24 AUGUST 1850, Page 10

Madame Fiorentini repeated the part of Norma on Tuesday, with

more effect than on her first appearance. Being evidently more at ease, her performance had less of the constraint and nervousness of a debutante. She seemed anxious to succeed where before she had comparatively failed, and brought out with more sustained force and energy the stern and

• terrible features of the character ; though we are inclined to think that the soft and sweet cast of her youthful beauty disqualifies her at present (a happy disqualification after all) from being a perfect representative of • the Druid priestess. Her voice, not often equalled in quality, is able to meet with ease the utmost demands of passionate expression. Her musi- cal readings are generally marked with intelligence and propriety; though now and then, as is the case with most singers, the evident sense of a vocal phrase is sacrificed to display. A long-sustained and finely- swelled high note is often a great beauty ; and being, right or wrong, a never-failing claptrap, is a temptation difficult to resist. But if Madame Fiorentini will reflect for a moment, she will find that her holding for nearly half a minute the note on the word " Io !" in the last scene is a complete swab-soon& Norma has declared that a priestess has broken her vows. "Who is the guilty one ? " demands the venerable high priest ; and she answers, " I !" Let the actress consider the feelings with which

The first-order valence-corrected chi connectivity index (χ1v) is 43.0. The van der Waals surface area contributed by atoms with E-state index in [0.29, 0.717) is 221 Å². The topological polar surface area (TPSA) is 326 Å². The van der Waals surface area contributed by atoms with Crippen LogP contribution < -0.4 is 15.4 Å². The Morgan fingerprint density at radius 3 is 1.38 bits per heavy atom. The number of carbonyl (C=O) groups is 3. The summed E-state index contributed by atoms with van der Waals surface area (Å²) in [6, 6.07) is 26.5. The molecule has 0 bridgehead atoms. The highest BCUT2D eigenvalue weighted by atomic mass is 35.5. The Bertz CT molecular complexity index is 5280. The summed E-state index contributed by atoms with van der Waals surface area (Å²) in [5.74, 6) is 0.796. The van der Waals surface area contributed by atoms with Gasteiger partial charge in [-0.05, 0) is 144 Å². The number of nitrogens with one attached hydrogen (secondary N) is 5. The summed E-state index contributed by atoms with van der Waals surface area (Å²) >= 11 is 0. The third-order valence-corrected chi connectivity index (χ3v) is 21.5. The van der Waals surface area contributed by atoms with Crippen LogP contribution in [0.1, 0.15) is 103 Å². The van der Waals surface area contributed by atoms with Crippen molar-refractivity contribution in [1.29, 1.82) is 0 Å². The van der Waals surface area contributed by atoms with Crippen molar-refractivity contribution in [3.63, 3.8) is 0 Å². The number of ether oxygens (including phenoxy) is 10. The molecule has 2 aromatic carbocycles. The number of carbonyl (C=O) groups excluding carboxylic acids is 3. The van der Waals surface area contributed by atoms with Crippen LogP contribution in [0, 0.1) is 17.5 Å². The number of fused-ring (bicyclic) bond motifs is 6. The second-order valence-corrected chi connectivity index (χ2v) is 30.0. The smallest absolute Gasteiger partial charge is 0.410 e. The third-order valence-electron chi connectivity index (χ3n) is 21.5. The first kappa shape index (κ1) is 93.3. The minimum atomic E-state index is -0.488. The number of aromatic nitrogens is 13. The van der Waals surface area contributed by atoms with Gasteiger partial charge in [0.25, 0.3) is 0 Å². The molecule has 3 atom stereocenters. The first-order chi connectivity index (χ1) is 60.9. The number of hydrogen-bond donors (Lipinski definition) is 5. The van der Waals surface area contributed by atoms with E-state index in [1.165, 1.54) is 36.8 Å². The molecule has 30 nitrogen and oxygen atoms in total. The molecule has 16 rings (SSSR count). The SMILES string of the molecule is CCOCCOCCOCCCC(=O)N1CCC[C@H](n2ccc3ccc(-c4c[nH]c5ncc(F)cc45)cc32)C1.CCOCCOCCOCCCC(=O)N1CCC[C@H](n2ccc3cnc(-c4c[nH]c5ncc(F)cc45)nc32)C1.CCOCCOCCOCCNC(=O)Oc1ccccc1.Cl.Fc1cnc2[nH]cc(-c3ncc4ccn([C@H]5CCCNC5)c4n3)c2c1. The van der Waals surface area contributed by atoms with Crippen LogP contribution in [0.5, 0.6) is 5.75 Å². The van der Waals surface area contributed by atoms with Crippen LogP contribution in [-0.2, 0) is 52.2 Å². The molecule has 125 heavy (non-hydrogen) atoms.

• the highminded woman, crushed with shame and despair, would natu- rally gasp out such a confession, and she will utter the terrible mono- syllable in a very different manner. Were the word an expression of triumph or lofty confidence—as in the famous " Io ! " of Medea—such a delivery of it would be appropriate ; but in the case of Norma nothing can be less so : besides, there is nothing in the composer's score to suggest or justify it. Want of sufficient attention to these things, on the musical • stage, often spoils the dramatic truth and effect of the finest singing. Her Majesty's Theatre closes tonight, with an entertainment of monster dimensions, and likely to encroach upon tomorrow morning. Among other things, the new prima donna is to sing Agatha's scena from the Freischntz, and a Spanish ballad in national costume. It is understood that Mr. Lumley has engaged her for three years ; a wise foresight. It has also been announced that Lablache has renewed his engagement for three years ; and that Sontag returns to us next season.